In which Sergeant Paxton nabs a Christmas killer.

     Sergeant Paxton stared gloomily into space. Desk duty on Christmas Eve –how unfair! All across the city of Durham families would be decorating their trees, eating mince pies, or singing carols around the fire. And where was he? Stuck in his office with a steep pile of reports to finish before he could turn out the lamp and head home to his wife and children. With a sigh he reached for a file, and dipped his pen in the ink-well.

     Twenty minutes later he was on his third file when the door burst open to admit a breathless Constable Tompkins.

     “Calm down, lad, and take your time,” said Paxton looking up and laying down his pen.

     “There’s been a murder, Sarge,” Tompkins blurted out.

     “On Christmas Eve!” exclaimed Paxton in surprise. “Of all times! So much for the season of goodwill!”

     He let out a deep sigh as the comforting image of a warm fire and his smiling wife handing him a cup of tea faded from his mind.

     “Very well, constable,” he said resignedly. “You can tell me about it on the way.”

   

  “It’s a chap, name of Cooper, Sarge,” said Tompkins. “Lives over on South Street. Twenty minute walk from here. His neighbor heard sounds of a struggle, rapped on the door, and got no reply. So then he saw me and Chapman walking up the street towards him, and he…er…requested our assistance.”

     “Was the front door locked?” asked Paxton.

     “Yes, Sarge,” answered the constable. “We ‘ad to force it. Chapman’s a big feller, plays rugby for the City. Used his shoulder. When we got in, we found this Mr. Cooper dead on the study floor. Looked like at least four stab wounds in the chest area. So I left Chapman in charge of the scene, and hot-footed it over to the station to fetch you.”

     “You did right, son,” said Paxton approvingly. “Any sign of a weapon?”

     “We didn’t see a knife anywhere,” replied Tompkins. “I checked in the kitchen. What I did see though, Sarge, was that the kitchen window had been forced. Must have been how the robber got in. There’s a large garden behind the house with a fence at the bottom with a narrow lane on t’other side.”

    “Well done, lad!” declared Paxton warmly. “You’re using your eyes! And your brains!” he added.

    By this time they had reached the house which was halfway up South Street, a cobbled road that led up a steep incline above the river bank. Paxton recalled that in the daytime, there was a spectacular view across the river to the majestic pile of Europe’s finest Norman cathedral.

     The sergeant climbed the half dozen stairs that separated the house from the street, and pushed open the door.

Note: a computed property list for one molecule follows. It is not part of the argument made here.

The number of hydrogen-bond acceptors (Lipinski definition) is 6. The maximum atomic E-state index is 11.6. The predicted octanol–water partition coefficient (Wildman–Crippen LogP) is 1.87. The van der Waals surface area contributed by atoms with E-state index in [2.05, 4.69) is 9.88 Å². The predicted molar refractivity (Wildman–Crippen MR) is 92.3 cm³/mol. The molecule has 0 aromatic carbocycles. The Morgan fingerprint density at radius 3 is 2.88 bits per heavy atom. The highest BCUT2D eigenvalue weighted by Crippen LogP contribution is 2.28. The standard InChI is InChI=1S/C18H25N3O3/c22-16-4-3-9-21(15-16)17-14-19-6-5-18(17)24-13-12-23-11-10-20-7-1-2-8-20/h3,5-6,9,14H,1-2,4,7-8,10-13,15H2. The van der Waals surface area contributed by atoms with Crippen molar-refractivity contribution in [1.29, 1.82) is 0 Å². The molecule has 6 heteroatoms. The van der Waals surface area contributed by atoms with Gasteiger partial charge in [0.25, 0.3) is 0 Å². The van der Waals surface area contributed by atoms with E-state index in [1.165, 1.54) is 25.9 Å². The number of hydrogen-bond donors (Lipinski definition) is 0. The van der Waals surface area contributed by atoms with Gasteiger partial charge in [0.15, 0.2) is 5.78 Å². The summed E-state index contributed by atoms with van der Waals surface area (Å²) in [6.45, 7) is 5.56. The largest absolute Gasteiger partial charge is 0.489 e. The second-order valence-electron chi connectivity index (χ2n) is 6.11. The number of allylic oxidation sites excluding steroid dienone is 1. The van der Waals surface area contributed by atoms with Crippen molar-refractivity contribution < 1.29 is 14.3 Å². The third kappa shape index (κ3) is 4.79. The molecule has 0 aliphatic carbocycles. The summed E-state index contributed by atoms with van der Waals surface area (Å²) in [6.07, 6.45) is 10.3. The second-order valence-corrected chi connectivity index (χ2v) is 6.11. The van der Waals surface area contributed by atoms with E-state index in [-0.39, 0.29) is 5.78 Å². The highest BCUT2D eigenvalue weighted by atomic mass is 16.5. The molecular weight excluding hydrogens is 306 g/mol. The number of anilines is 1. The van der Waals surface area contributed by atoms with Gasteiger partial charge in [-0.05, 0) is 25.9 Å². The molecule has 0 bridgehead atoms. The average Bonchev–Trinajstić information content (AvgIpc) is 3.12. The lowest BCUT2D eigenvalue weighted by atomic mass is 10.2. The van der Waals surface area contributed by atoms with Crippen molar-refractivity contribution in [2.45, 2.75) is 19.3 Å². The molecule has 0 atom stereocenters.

“In the room to your left, Sarge,” said Constable Tompkins over the sergeant’s shoulder.

     Paxton stepped into a book-lined patlor. There was a lamp burning on the desk in the corner. It illuminated a scene that clearly revealed signs of a struggle. Two chairs were overturned, and a small table lay in splinters in the center of the carpet. Next to the wreckage lay the body of a man. He was middle-aged with thinning grey hair. His face was contorted into a grimace of pain, and his hands were bleeding as if he had struggled to protect himself vainly from the knife attack. That he had not succeeded was evident from the deep wounds in his abdomen and chest. But the cuts and the scattered broken furniture bore witness to the fact that he had struggled desperately against the cruel assault on his person.

     Paxton examined the scene with meticulous care, but could find nothing left behind by the killer that might provide a clue to his or her identity. He then walked back to the kitchen where he examined the window, and confirmed Constable Tompkins’ conclusions as to the means of entry. He then stepped out into the garden which was illuminated by a full moon high in the sky. Leaning over, he observed footmarks in the wet grass. He followed them carefully back to the fence where some scratches and chips indicated where the intruder had scrambled over. The match he struck to provide temporary illumination revealed to his sharp eyes several brown threads that had caught on a splinter. He dropped the match before it could burn his fingers, struck another and then carefully removed the threads, and placed them in an envelope he drew from his pocket. He returned to the house and re-entered the kitchen.

     A timid-looking man was sitting at the table, glancing fearfully about him.

     “This is Mr. Norris, Sarge,” said Tompkins. “He’s the neighbor I was telling you about.”

     Norris shot the sergeant a plaintive glance.

     “I don’t want any trouble, Sergeant,” he began in a thin whiny voice.

     “Nothing to worry about, sir,” said Paxton in a soothing tone. “I just need to ask you a few questions.”

     “Very well,” said the other in a resigned voice.

     “Tell me what you know about Mr. Cooper,” said Paxton.

     “Why, I really know very little. He moved into this house just three months ago, and I’ve hardly seen him. He rarely goes out. Keeps himself to himself. I’ve just exchanged a good morning with him a couple of times,” replied Norris.

    “Any idea where he came from?” asked Paxton. “Or what he does for a living?”